A lot to be fair, but the first steps are hiring an expert and not assuming you know how to design on AWS properly even if you are an expert in Infrastructure or Applications. Several organisations have tried AWS D.I.Y. before coming to see an AWS expert, often with the results being disastrous and the learning curve being painful.
Yes you can spin up your own server in AWS, you can click on another service such as RDS (Managed Databases) and start running a database. And you can setup your own S3 bucket. And you can probably attend a single AWS training day or a lunch and learn event and think “Yes, now I’m comfortable running and managing my own AWS environment.”
However AWS and any huge technology has never been easy to learn, whether it’s becoming a database expert, application specialist, developer, sys admin or automation/ dev ops master. Usually the road to learning any new technology is a road marked with pain and lot’s of mistakes.
I’ve been using AWS and developing with it since 2008, but I still don’t consider myself top of the game. There is always so much to learn every day whether it learning a new AWS product or refining my skills on my most commonly used tools of choice: S3, EC2, RDS, VPC, Lambda, API Gateway,SQS or DynamoDB. I have to balance that with the rest of my life like looking after a family and other activities.
So putting that aside, if you are wanting to design a solution on AWS it takes a good solid understanding of all the services available within AWS.
Don’t just lift and shift
Don’t assume the best way to migrate an existing application is to just simply lift and shift it to AWS EC2. Investigate if it can be refactored for serverless AWS services such as Lambda or being able to use SQS for message queues. You will get both performance and cost benefits out of both if you are considering refactoring an existing application.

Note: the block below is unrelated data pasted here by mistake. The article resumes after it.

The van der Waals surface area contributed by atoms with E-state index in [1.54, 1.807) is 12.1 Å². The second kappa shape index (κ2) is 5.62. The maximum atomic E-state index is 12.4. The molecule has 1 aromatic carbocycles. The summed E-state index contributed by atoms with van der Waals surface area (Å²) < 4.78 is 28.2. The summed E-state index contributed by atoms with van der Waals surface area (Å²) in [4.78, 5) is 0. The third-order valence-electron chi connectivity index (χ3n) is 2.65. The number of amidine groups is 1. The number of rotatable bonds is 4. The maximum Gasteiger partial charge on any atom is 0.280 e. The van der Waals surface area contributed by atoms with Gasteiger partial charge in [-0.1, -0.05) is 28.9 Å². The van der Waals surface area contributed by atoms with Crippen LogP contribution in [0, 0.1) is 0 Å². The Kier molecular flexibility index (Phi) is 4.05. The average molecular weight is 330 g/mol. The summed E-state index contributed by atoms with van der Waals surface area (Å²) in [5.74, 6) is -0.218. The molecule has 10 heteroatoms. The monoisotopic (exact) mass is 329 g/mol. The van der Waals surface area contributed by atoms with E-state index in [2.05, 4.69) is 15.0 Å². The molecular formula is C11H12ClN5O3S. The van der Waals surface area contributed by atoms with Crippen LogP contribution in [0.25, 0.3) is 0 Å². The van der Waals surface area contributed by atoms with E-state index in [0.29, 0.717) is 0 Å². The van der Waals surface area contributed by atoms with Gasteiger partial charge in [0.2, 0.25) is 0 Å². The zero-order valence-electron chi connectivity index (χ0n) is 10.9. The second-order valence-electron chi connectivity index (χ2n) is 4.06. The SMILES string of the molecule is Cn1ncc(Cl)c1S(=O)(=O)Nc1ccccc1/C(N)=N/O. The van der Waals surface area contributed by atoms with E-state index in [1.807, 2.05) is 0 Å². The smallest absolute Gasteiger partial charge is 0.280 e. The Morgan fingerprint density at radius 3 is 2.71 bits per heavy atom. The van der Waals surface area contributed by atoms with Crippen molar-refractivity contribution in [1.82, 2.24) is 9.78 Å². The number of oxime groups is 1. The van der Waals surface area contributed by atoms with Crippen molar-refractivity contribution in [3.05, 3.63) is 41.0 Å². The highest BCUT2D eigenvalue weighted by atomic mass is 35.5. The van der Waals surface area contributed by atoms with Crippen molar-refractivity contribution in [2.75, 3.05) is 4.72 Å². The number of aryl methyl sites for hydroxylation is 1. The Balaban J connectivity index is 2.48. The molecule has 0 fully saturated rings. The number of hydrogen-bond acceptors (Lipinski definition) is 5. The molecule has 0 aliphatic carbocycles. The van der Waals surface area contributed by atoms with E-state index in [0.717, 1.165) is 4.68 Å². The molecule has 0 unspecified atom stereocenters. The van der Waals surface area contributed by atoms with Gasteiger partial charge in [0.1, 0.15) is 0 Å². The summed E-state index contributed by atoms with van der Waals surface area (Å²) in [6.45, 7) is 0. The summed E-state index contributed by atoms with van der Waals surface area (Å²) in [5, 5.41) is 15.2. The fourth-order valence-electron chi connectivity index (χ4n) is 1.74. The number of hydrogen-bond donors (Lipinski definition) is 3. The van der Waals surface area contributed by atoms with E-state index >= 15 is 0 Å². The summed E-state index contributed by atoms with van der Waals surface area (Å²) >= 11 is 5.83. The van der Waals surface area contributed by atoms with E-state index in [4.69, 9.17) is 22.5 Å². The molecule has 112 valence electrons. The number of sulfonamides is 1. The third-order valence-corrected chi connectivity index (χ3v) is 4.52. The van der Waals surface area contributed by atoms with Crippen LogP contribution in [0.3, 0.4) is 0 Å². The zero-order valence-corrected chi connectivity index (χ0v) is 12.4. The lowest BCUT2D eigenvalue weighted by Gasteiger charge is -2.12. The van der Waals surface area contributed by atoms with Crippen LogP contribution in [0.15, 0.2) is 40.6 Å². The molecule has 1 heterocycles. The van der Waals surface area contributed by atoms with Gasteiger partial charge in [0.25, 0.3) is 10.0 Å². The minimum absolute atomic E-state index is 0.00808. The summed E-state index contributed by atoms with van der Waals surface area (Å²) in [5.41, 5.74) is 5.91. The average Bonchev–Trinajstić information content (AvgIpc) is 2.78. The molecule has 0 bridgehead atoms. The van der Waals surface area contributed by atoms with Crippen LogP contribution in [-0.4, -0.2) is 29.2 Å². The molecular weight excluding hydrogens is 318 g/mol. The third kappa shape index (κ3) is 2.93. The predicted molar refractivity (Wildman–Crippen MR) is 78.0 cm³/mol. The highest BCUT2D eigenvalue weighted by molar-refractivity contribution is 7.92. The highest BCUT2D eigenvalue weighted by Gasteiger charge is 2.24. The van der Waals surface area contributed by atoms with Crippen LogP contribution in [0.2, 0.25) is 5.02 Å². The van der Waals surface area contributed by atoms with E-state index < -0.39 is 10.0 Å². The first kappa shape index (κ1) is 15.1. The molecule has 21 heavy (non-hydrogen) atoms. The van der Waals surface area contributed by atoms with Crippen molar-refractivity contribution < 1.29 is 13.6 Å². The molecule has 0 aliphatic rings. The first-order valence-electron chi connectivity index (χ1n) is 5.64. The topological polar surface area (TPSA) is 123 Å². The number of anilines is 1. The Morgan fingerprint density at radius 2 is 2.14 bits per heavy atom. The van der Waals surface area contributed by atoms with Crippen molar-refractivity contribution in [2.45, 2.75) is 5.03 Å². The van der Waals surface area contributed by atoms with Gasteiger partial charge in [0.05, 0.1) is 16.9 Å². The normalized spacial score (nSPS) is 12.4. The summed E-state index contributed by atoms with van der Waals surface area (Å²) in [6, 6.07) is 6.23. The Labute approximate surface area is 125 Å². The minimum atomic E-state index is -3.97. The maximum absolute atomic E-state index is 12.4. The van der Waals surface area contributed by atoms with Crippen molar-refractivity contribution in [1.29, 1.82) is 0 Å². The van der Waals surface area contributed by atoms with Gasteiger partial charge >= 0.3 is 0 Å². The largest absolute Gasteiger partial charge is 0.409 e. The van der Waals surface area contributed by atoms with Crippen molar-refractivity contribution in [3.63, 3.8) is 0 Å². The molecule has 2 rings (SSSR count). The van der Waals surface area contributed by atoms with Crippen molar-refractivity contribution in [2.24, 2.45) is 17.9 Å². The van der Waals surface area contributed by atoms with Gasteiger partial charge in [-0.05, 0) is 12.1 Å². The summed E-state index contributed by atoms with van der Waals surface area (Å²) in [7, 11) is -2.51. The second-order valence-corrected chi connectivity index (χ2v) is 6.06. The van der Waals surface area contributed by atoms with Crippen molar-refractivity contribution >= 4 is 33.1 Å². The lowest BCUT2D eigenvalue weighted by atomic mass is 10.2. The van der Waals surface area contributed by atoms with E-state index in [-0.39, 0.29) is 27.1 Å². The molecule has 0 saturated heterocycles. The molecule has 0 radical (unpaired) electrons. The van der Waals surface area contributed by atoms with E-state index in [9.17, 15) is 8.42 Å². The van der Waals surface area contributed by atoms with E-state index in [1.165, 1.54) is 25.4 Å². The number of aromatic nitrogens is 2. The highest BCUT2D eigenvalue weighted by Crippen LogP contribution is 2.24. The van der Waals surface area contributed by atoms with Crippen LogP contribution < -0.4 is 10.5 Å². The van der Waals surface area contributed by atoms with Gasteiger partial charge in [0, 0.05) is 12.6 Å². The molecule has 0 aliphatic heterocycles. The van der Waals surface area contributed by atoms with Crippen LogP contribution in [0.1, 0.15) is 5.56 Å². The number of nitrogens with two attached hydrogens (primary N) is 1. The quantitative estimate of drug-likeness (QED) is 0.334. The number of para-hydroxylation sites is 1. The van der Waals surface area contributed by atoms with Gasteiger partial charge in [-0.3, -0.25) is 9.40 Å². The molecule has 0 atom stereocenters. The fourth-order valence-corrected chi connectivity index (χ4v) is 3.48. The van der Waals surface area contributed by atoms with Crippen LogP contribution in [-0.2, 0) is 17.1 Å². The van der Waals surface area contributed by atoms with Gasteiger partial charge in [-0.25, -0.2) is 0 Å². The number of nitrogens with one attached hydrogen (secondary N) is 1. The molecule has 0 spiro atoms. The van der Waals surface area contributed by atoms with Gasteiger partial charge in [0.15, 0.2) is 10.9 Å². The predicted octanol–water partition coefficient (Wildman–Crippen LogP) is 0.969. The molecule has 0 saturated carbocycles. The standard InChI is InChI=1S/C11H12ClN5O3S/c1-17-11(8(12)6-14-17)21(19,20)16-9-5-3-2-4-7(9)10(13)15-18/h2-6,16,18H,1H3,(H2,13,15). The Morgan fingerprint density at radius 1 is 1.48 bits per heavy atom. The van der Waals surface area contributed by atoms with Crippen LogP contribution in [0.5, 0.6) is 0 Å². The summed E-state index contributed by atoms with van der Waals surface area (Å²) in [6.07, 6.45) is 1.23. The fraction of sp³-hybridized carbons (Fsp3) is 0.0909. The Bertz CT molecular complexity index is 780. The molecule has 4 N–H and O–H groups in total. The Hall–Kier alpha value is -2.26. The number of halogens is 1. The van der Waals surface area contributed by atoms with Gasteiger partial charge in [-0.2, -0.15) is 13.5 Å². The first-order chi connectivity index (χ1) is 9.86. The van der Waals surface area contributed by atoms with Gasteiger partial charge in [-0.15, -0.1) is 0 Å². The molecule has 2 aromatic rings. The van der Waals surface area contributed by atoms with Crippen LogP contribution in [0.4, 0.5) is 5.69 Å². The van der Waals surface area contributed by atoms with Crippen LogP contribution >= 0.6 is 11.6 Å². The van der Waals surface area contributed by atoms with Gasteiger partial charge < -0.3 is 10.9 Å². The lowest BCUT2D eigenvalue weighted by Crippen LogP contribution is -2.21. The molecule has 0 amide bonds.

If you’re looking at developing a new application or website or mobile app on AWS then take a step back, don’t think servers, think what services are available to me to make this process easier? For example for a website you might choose to host your entire front end on S3 storage without the need for EC2 instances. You may also decide to use AWS Cognito to manage your mobile experience for end users.
Decouple where possible
If you are constrained by a 3rd party piece of software that needs to be installed on a server environment explore how it can be “decoupled”. Look at using Elastic Load Balancers, RDS (Relational Database Service), Autoscaling and Elasticache — all services designed to give you increased availability, performance and remove single points of failure.
Another consideration is to look at how you deploy applications into AWS. So not just a simple architecture that outlines your Desired State, but also a Deployment Architecture outlining How you are going to get there and maintain that state as well as improve it in the future. AWS has a number of tools available for this including CloudFormation, Elastic Beanstalk, Code Deploy and you can use 3rd party tools to help streamline your deployments.
Where possible try and lean on people who have the experience, ask for case studies that demonstrate their experience and problems they solved. Get involved in your local AWS community and go get training, both online and offline. And if you’re game enough and have the budget upskill your existing teams to become more devops oriented and less focused on traditional approaches to software delivery.
So what does it take to architect on AWS? A lot as you can imagine, but you can have fun and always question the why… and most importantly connect with other AWS people and the right skill sets.
Ben Fellows is Head of Engineering @ Teem. He leads the development of solutions for cloud automation that reduce the time it takes to provision applications on cloud infrastructure and reduce complexity with cloud automation.